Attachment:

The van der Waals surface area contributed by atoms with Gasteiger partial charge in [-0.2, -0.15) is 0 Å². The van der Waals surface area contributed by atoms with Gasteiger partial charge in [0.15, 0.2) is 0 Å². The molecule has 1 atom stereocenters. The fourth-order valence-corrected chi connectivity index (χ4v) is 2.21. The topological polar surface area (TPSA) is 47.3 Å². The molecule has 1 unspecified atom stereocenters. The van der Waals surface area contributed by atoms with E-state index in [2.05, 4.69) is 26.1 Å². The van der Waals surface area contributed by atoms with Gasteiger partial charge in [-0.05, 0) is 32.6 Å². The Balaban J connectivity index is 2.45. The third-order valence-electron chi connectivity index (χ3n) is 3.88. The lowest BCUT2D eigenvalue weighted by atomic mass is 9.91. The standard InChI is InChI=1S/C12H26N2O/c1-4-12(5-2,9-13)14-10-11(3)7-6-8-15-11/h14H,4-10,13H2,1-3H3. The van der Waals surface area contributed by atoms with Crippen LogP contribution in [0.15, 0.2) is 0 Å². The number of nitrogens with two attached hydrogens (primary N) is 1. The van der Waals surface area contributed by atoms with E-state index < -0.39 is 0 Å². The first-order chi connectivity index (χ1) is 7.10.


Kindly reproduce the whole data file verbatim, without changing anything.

The van der Waals surface area contributed by atoms with Gasteiger partial charge in [-0.2, -0.15) is 0 Å². The van der Waals surface area contributed by atoms with Gasteiger partial charge in [0.15, 0.2) is 0 Å². The molecule has 1 atom stereocenters. The fourth-order valence-corrected chi connectivity index (χ4v) is 2.21. The topological polar surface area (TPSA) is 47.3 Å². The molecule has 1 unspecified atom stereocenters. The van der Waals surface area contributed by atoms with E-state index in [2.05, 4.69) is 26.1 Å². The van der Waals surface area contributed by atoms with Gasteiger partial charge in [-0.05, 0) is 32.6 Å². The Balaban J connectivity index is 2.45. The third-order valence-electron chi connectivity index (χ3n) is 3.88. The lowest BCUT2D eigenvalue weighted by atomic mass is 9.91. The standard InChI is InChI=1S/C12H26N2O/c1-4-12(5-2,9-13)14-10-11(3)7-6-8-15-11/h14H,4-10,13H2,1-3H3. The van der Waals surface area contributed by atoms with Crippen LogP contribution in [0.15, 0.2) is 0 Å². The number of nitrogens with two attached hydrogens (primary N) is 1. The van der Waals surface area contributed by atoms with E-state index < -0.39 is 0 Å². The first-order chi connectivity index (χ1) is 7.10.